As parents and college students you can probably agree that paying for college is a challenge, but for some students at The University of Texas-Pan American, it doesn't have to be. UTPA offers what is called the UTPAdvantage program, in order to make college more affordable.
The UTPAdvantage program was designed as part of an initiative developed by The University of Texas System to help low income families pay for college. This program guarantees that any student who meets the requirements will qualify to have their tuition and fee expenses covered, meaning no out of pocket money or student loans are necessary.
According to Jael Garcia, assistant director of Student Financial Services, 70 percent of UTPA students receive some form of financial aid.
"We live in a very low income area where students require assistance because their families are unable to pay for their college education," Garcia said. "With the increase we can now reach a larger population, and along with federal and state grants and scholarships, students and parents don't have to worry about tuition and fees."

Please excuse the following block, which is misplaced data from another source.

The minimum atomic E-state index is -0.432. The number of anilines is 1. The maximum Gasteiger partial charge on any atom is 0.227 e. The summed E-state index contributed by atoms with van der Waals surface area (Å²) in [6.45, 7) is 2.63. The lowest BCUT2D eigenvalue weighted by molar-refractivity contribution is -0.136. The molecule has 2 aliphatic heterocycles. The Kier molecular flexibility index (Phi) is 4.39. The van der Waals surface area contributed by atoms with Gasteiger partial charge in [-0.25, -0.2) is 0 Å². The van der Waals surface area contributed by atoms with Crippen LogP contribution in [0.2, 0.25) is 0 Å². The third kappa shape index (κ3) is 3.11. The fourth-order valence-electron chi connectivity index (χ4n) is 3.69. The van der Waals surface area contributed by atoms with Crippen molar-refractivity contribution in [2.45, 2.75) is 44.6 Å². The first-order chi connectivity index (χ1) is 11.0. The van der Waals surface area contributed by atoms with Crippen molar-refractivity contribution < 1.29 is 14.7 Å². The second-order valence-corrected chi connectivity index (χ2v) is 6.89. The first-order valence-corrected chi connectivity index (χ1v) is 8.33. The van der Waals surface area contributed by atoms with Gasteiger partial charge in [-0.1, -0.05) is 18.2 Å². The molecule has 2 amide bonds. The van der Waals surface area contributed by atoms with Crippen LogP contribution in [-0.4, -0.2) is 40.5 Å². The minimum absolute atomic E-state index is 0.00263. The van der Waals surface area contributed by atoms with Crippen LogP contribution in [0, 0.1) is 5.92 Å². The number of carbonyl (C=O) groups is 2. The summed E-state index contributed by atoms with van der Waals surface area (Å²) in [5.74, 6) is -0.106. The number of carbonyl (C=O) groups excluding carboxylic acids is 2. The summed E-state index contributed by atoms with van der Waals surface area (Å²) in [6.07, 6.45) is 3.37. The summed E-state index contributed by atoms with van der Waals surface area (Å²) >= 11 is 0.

In order to qualify for UTPAdvantage a student must be an undergraduate student working toward a bachelor's degree, be enrolled for 15 credit hours during the fall and spring semester, meet satisfactory academic progress, be a Texas resident and have a family income of $35,000 or less. To be considered for the program, students must complete a Free Application for Federal Student Aid (FAFSA) by the priority deadline of April 1.
UTPA junior, Monica Bravo, comes from a single parent household and says that UTPAdvantage has relieved stress about paying for college.
"Only having one source of income left my mom unable to contribute financially to my education," Bravo said. "The UTPAdvantage program though has given us the ability to not worry about paying for school and lets me concentrate on my studies and trying to graduate."
Bravo feels that UTPAdvantage is an important program that allows students to continue their education without any financial setbacks.
Garcia says that regardless of whether a student qualifies for the UTPAdvantage program or not, they should submit their FAFSA by the priority deadline.
"When it comes to financial aid, funding is limited and goes to students who apply for it first," Garcia said. "So we like to stress the importance of applying early."
To learn more about UTPAdvantage or questions about financial aid, visit www.utpa.edu/advantage or call the financial aid office at 956/381-2501.